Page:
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Delmont’s Slang Blade

Delmont’s Slang Blade is a collection of sayings heard in Alabama and the South for a 100 years. With the decline of the southern agricultural culture, many of these sayings will be lost to future generations.

The sayings have been categorized so that they are easy to find and so one can find a saying for a particular situation that will add humor and punch to a conversation or writing, even though it may mark the user as a little countrified.

Each category is prefaced by a short introductory story based on the author’s own experience and life in Alabama.




Our high school principal believed in God...and he thought he was Him. Success had not only gone to his head, it had gone to his mouth too. An old song talks about Jesus walking on the water, and Mr. H. wanted to do a little walking too.

He did crazy things like eating fried chicken legs with a knife and fork. And instead of sweet iced tea, he drank hot tea in a cup with a little baggie hanging over the side.

Delmont’s daddy confronted him one day, “You ain’t from around here are you?

Mr. H. replied, “Your grammar is atrocious and I resent the tone of your voice. You Southerners should improve your education and manners.”

 “Where you from Buddy?”

“I’m from Chicago. My wife is from here and she dragged me to this God forsaken redneck town.”

“Well, if you don’t like it here in Vernon, go to Birmingham, I-65 goes north to Chicago all gosh dern day long.”



The higher thuh monkey climbs, the more he shows his behind.

He wouldn't go to a funeral unless he could be the corpse.

If you get to thinkin' you're so important, try orderin' somebody else's dog around.

One good thang about stuck up people, they don't never talk about nobody else.

Tyrone thinks the sun come up just to hear him crow.

Cal was cooler than the center of a cucumber.

Ain't no conceit in your family, you got it all.

Sally’s stuck up higher than a light-pole.

Rickey is ah legend in his own time…I mean mind.




Tales of Oak Hill

Tales of Oak Hill is the story of Birmingham told through narrative by the residents buried at Oak Hill Cemetery, the oldest cemetery in Birmingham founded in 1871. It also is designed to be a guidebook for a walking tour of the cemetery.

The book starts with a history of Jones Valley before there was a Birmingham. It addresses the Native Americans who lived in the Valley like the Woodland, Mississippi and Creek (Muskogee) Indians. It discusses the Indian wars led by General Andrew Jackson. It contains an interesting anecdote about Davy Crockett and how he almost died in the area.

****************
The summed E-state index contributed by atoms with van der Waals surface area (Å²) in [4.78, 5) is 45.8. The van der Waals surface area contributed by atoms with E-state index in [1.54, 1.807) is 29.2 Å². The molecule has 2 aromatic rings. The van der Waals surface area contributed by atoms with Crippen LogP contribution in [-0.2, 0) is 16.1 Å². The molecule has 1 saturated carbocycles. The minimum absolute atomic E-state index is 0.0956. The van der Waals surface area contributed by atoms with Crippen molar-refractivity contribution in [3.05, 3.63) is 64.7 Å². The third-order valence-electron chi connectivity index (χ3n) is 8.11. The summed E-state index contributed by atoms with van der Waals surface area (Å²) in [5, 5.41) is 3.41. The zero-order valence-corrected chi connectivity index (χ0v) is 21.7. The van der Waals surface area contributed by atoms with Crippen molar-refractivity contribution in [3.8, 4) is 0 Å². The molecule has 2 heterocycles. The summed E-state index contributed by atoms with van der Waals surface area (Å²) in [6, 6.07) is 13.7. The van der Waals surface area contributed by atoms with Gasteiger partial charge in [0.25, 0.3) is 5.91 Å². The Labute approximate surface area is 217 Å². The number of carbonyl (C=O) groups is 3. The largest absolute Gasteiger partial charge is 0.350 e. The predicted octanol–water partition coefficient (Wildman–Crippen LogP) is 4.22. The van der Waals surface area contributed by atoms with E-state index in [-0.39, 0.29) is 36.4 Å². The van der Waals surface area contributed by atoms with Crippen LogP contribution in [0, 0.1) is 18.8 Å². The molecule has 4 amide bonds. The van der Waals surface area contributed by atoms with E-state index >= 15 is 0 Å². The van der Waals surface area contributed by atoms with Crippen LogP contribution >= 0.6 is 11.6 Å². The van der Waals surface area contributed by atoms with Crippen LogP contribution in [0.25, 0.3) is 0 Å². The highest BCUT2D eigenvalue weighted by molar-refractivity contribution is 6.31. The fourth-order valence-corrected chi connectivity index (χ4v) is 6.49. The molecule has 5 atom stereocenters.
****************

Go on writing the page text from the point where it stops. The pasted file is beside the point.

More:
The book also contains stories about the founding of Elyton, the first County seat of Jefferson County after Alabama became a state in 1819. It then discusses how the area developed through the Civil War and up to the founding of Birmingham.

After the historical introduction, each page contains a narrative in the words of the person buried at the cemetery or a narrative of a friend or relative who knew their life. Learn about the coal and iron Barons like Col. James Sloss, Henry Debardeleben and John Milner. Learn about Charles Linn, a Civil War blockade runner who opened the first bank in Birmingham. Read the life of Birmingham’s famous Madame, who became a local hero. Other interesting people include; Alabama Governors, a Titanic survivor, an Austrian nobleman, a Revolutionary war soldier and Fred Shuttlesworth, a historic civil rights figure.


Pearls of Pauline

Pearls of Pauline is a collection of stories based on the life of Pauline Langley, the author’s mother. When Pauline was restricted to a nursing home in Vernon Alabama, the author and his daughter would stimulate conversation by interviewing Pauline about events in her life over the 90 years that she lived in small town Alabama.

The author took these interviews and added his own humor and embellishments to give a picture of what it was like growing up and living in rural Alabama. The stories were published In Tombigbee Magazine and were well received by the readers in Northwest Alabama.


Birmingham Roots: Two Birmingham Historical Tours

This Is a Guidebook containing a Birmingham Civil Rights Tour and a Founding of Birmingham tour.


The Civil Rights Tour is designed as a tour taken by van or bus, with stops along the way, to various historic Black Culture/Civil Rights locations in Birmingham. It includes Tuxedo Junction, a famous jazz club; Rickwood Field, the oldest baseball park in the United States; Dynamite Hill; Birmingham jail where Martin Luther King wrote his famous letter about nonviolent protest; Ollie’s Barbecue, a famous Supreme Court case; the Negro League Baseball Museum; Penny Savings Bank, the largest African-American bank in the United States at one time; the bus station where the Freedom Riders were beaten; AG Gaston motel where civil rights leaders stayed; the Park where Birmingham police used water hoses and police dogs during the children’s march; 16th St., Baptist Church, The Civil Rights Institute and the historic Black Business District.


The founding of Birmingham is a tour taken by van or bus, with stops along the way, to points of interest in historic Birmingham. It includes the Vulcan statue and Museum, Morris Ave.; Sloss furnace; The Heaviest Corner on Earth; historic buildings along 1st, 2nd and 3rd Ave., North; a hotel with a dirigible docking station; The Lyric and Alabama Theater; Loveman’s; Bon Ton Hatters; Jim Reed’s Bookstore, St. Paul’s church, Linn Park, Oak Hill Cemetery and more.

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